The Supreme Court's Holding in Travelers Indemnity Co. v. Bailey, 129 S. Ct. 2195 (2009)

In this LexisNexis Emerging Issues Analysis, Professor Kenneth N. Klee discusses the holding in Travelers Indemnity Co. v. Bailey, 2009 U.S. LEXIS 4537, 129 S. Ct. 2195 (2009), the most recent in a long line of five other Supreme Court cases consistently precluding collateral attack on final bankruptcy court judgments, even where the scope of the judgments arguably exceed the subject matter jurisdiction of the bankruptcy court.
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Professor Klee writes: In Travelers Indemnity Co. v. Bailey, 2009 U.S. LEXIS 4537, 129 S. Ct. 2195 (2009), the Supreme Court granted certiorari to review the decision of the Second Circuit in In re Johns-Manville, 517 F.3d 52 (2d Cir. 2008), interpreting the 1986 confirmation order and injunction in the Manville chapter 11 plan. As provided in the plan, Bankruptcy Judge Burt Lifland approved a settlement providing that Manville's insurers, including petitioner The Travelers Indemnity Company, would contribute $770 million to the corpus of an asbestos claimants' trust in exchange for a release from any "Policy Claims" channeled to the trust. Some asbestos claimants, however, filed direct or independent action claims against Travelers based on Travelers' alleged wrongdoing, independent of any wrongdoing of Manville. Travelers asked Bankruptcy Judge Lifland to enjoin the direct action claims based on the 1986 confirmation order and injunction. In settlement of this matter, Travelers agreed to pay the direct action claimants $445 million for a 2004 bankruptcy court order "clarifying" that the direct or independent actions are, and always have been, permanently barred by the 1986 confirmation order and injunction. In issuing its 2004 order, Judge Lifland found that the direct action claims were inextricably intertwined with Travelers' long relationship as Manville's insurer. As such, they were barred by the 1986 confirmation order and injunction.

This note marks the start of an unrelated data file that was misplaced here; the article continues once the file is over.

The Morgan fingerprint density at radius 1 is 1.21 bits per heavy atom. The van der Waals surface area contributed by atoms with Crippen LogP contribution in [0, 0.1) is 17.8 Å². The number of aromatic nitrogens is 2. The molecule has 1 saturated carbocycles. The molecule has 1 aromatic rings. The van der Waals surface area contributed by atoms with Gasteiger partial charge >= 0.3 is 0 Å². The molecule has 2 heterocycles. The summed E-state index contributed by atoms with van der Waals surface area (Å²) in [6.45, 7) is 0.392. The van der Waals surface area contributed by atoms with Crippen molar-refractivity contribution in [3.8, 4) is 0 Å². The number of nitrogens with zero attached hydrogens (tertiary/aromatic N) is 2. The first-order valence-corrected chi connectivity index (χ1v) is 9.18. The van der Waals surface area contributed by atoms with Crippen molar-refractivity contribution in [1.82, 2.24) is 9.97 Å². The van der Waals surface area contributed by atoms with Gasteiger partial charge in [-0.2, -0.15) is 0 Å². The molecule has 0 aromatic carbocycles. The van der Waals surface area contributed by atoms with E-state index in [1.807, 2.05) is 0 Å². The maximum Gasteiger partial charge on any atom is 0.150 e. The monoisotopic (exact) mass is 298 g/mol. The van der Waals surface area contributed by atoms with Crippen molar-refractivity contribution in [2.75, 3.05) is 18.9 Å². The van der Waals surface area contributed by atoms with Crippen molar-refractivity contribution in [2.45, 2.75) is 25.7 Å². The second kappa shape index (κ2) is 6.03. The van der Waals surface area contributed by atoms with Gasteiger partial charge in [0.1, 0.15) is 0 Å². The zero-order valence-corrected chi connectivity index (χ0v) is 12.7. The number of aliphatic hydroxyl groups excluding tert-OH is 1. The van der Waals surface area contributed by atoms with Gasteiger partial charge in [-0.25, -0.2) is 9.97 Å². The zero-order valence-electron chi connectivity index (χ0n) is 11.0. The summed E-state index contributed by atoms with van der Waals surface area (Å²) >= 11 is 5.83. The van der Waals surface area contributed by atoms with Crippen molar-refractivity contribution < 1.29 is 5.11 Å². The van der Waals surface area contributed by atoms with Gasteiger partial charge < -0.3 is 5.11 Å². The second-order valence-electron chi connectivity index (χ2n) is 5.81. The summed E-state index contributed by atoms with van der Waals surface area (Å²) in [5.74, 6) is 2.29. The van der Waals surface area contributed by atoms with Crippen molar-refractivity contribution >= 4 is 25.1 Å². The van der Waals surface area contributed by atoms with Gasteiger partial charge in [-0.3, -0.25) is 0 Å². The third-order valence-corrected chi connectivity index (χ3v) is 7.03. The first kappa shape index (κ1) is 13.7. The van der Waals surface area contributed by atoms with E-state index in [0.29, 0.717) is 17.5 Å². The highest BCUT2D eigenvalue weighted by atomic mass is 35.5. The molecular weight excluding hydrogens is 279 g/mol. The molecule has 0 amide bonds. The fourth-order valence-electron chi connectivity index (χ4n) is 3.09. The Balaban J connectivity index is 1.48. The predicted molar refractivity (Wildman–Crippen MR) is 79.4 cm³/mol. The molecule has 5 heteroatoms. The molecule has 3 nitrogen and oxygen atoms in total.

Some individual asbestos claimants and Chubb Indemnity Insurance Company objected to the 2004 settlement and appealed. The district court affirmed, but the Second Circuit reversed, holding that the direct actions were not enjoined by the 1986 order or injunction and that the 2004 clarifying order was beyond the subject matter jurisdiction of the bankruptcy court. The Court granted certiorari, 129 S. Ct. 1606, to consider whether the bankruptcy court had subject matter jurisdiction to authorize the inclusion in a chapter 11 confirmation order of a release of non-debtor claims and to enjoin their prosecution against a non-debtor, if the claim asserted does not seek a recovery from the debtor estate or give rise to a claim for indemnity or contribution from the debtor estate, even though the released entity contributed major funding necessary to confirm the chapter 11 plan.
The Court ducked the issue of jurisdiction over third party releases and decided the case narrowly based on the finality of the 1986 Confirmation order. Under the Court's precedent in Local Loan v. Hunt, 292 U.S. 234, 239 (1934), the bankruptcy court clearly had jurisdiction to enforce its prior order. The Second Circuit erred in holding that the order could be collaterally attacked.
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